Yellowism Considered As A Puke FetishPosted: November 2, 2012
Tony Shafrazi is the owner of the Shafrazi Art Gallery in New York, who deals artwork by artists such as Francis Bacon, Keith Haring, and David LaChapelle. At the age of 13, his father and stepmother took Shafrazi to England and left him to study there. He first went to a vicarage in Bilston, then to boarding school and later Hammersmith College of Art & Building. He attended the Royal College of Art from 1963 to 1967 before going to New York in 1969.
Mary Raleigh Richardson (1889 – November 7, 1961) was a Canadian suffragette active in the women’s suffrage movement in the United Kingdom, an arsonist and later the head of the women’s section of the British Union of Fascists (BUF) led by Sir Oswald Mosley.
On February 28, 1974, Shafrazi spray-painted Picasso’s painting Guernica, which hung in the Museum of Modern Art, with the words “KILL LIES ALL”. The paint was easily removed as the painting was heavily varnished. It is believed that Shafrazi was protesting the announcement, the day before, of the release on bail of U.S. lieutenant William Calley. Calley, then under house arrest following his conviction, in 1971, for his part in the My Lai massacre in Vietnam, he had initially been sentenced to life imprisonment. Although his appeal was overturned in June, he was finally released from U.S. Army custody later in the year after having received a limited pardon from Richard Nixon. Shafrazi was a member of the Art Workers’ Coalition, which in 1970 had staged a protest at MoMA by unfurling a copy of the famous My Lai protest poster And babies in front of the Guernica painting, which itself depicts the tragedies of war and the suffering it inflicts upon innocent civilians.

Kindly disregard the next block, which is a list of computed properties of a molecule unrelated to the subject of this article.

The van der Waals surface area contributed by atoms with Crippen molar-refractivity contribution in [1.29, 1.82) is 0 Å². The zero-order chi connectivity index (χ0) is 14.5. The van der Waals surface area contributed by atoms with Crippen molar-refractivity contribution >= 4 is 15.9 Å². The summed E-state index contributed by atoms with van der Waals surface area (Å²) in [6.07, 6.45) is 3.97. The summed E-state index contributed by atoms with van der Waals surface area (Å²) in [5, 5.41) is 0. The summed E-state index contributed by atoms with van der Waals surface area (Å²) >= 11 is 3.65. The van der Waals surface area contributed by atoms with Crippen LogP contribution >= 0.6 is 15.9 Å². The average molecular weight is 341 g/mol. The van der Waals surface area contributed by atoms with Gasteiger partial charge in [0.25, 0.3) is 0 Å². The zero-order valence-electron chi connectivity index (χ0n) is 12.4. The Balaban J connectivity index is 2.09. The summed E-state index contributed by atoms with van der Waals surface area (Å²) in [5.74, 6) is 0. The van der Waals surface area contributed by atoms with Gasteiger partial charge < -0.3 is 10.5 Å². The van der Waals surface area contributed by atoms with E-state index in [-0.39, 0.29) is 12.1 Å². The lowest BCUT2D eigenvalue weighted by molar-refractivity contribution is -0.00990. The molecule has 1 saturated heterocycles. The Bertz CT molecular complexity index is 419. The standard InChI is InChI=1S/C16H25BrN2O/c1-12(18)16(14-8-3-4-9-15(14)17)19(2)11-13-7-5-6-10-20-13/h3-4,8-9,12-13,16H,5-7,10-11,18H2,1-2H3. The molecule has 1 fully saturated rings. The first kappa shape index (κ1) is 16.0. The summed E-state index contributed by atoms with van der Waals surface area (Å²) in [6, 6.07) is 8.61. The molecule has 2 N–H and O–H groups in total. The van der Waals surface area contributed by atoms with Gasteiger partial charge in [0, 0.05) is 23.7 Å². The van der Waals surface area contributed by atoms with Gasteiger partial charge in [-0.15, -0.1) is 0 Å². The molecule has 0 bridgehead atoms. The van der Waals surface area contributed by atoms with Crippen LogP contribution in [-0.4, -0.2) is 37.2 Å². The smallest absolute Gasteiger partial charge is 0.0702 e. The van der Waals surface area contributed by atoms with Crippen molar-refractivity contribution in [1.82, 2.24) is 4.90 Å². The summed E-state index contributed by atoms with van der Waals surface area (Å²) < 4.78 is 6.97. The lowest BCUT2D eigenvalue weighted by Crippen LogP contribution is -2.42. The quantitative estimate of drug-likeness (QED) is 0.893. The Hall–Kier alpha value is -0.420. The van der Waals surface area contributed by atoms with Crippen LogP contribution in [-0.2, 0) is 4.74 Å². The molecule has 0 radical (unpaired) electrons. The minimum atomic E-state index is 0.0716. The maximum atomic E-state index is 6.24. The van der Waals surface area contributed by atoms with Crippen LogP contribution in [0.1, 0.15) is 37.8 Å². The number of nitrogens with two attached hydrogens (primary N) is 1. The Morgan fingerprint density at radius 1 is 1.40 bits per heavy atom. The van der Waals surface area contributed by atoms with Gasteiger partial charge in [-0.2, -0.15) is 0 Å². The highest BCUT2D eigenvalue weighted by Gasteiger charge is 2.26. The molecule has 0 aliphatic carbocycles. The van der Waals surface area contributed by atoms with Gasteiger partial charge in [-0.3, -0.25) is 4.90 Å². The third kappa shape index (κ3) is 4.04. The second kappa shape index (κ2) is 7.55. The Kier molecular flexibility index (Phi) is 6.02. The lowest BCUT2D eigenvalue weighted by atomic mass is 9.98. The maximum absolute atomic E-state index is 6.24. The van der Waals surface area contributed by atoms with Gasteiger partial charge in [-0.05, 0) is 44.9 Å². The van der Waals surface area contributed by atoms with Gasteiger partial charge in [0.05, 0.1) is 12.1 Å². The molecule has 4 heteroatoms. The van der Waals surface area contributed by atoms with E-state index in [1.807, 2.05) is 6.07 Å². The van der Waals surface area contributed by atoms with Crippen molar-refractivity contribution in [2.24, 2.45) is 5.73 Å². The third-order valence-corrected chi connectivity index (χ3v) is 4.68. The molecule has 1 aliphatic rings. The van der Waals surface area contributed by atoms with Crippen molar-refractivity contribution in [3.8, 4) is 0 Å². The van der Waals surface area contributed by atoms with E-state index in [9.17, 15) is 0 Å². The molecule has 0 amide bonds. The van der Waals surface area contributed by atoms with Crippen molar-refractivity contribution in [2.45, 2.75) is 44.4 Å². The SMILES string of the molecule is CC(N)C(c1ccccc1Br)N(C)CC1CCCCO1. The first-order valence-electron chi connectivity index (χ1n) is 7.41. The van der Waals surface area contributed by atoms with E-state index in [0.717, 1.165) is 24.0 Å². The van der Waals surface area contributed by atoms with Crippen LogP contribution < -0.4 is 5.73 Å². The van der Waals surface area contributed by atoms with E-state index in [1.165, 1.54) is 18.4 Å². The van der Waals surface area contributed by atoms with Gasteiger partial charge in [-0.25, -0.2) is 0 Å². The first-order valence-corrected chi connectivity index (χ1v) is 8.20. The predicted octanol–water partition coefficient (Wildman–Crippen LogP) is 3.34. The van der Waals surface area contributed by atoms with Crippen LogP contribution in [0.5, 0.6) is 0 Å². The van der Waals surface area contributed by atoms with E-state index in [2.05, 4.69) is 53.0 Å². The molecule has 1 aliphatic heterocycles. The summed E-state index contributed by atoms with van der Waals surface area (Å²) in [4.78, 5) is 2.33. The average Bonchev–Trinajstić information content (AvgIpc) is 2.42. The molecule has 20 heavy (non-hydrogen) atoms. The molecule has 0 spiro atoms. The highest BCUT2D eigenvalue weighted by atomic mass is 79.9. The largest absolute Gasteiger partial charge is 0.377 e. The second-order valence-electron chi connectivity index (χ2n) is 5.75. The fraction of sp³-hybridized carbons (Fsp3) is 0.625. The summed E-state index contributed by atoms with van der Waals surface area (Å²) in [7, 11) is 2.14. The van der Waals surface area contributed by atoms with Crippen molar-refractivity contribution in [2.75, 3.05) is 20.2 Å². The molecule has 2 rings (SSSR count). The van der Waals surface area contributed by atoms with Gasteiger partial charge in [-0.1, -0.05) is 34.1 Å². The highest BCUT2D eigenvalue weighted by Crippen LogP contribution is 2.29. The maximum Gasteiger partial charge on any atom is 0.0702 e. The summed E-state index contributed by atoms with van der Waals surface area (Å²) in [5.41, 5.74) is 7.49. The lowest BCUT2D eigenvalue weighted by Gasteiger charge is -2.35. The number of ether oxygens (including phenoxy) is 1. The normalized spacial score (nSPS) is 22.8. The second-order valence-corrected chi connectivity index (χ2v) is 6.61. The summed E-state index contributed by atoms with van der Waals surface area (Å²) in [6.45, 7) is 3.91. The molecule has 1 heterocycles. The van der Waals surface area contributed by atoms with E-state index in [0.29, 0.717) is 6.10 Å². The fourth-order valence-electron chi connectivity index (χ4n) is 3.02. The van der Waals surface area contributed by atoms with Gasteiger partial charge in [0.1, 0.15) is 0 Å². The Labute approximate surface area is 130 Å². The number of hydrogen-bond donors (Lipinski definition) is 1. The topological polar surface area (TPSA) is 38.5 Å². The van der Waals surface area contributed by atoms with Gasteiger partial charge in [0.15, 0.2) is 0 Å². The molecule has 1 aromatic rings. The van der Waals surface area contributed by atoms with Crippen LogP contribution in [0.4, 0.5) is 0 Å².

At the beginning of the 20th century, the suffragette movement, frustrated by a failure to achieve parliamentary reforms, began adopting increasingly militant tactics. In particular, the Women’s Social and Political Union (WSPU), led by the charismatic Emmeline Pankhurst, frequently endorsed the use of property destruction to bring attention to the issue of women’s suffrage. Richardson was a devoted supporter of Pankhurst and a member of the WSPU.
In regard to his 1974 vandalism of the Guernica painting, Shafrazi gave the following statement to Art in America in December 1980: “I wanted to bring the art absolutely up to date, to retrieve it from art history and give it life. Maybe that’s why the Guernica action remains so difficult to deal with. I tried to trespass beyond that invisible barrier that no one is allowed to cross; I wanted to dwell within the act of the painting’s creation, get involved with the making of the work, put my hand within it and by that act encourage the individual viewer to challenge it, deal with it and thus see it in its dynamic raw state as it was being made, not as a piece of history.”
Richardson was at the Epsom races on Derby Day, 4th June 1913, when Emily Davison jumped in front of the King’s horse. Emily Davison died in Epsom Cottage Hospital and Mary Richardson was chased and beaten by an angry mob but was given refuge in Epsom Downs station by a railway porter. She committed a number of acts of arson, smashed windows at the Home Office and bombed a railway station. She was arrested nine times, receiving prison terms totaling more than three years. Richardson’s most famous act of defiance occurred on March 10, 1914 when she entered the National Gallery in London and slashed the Rokeby Venus with a chopper she smuggled into the gallery.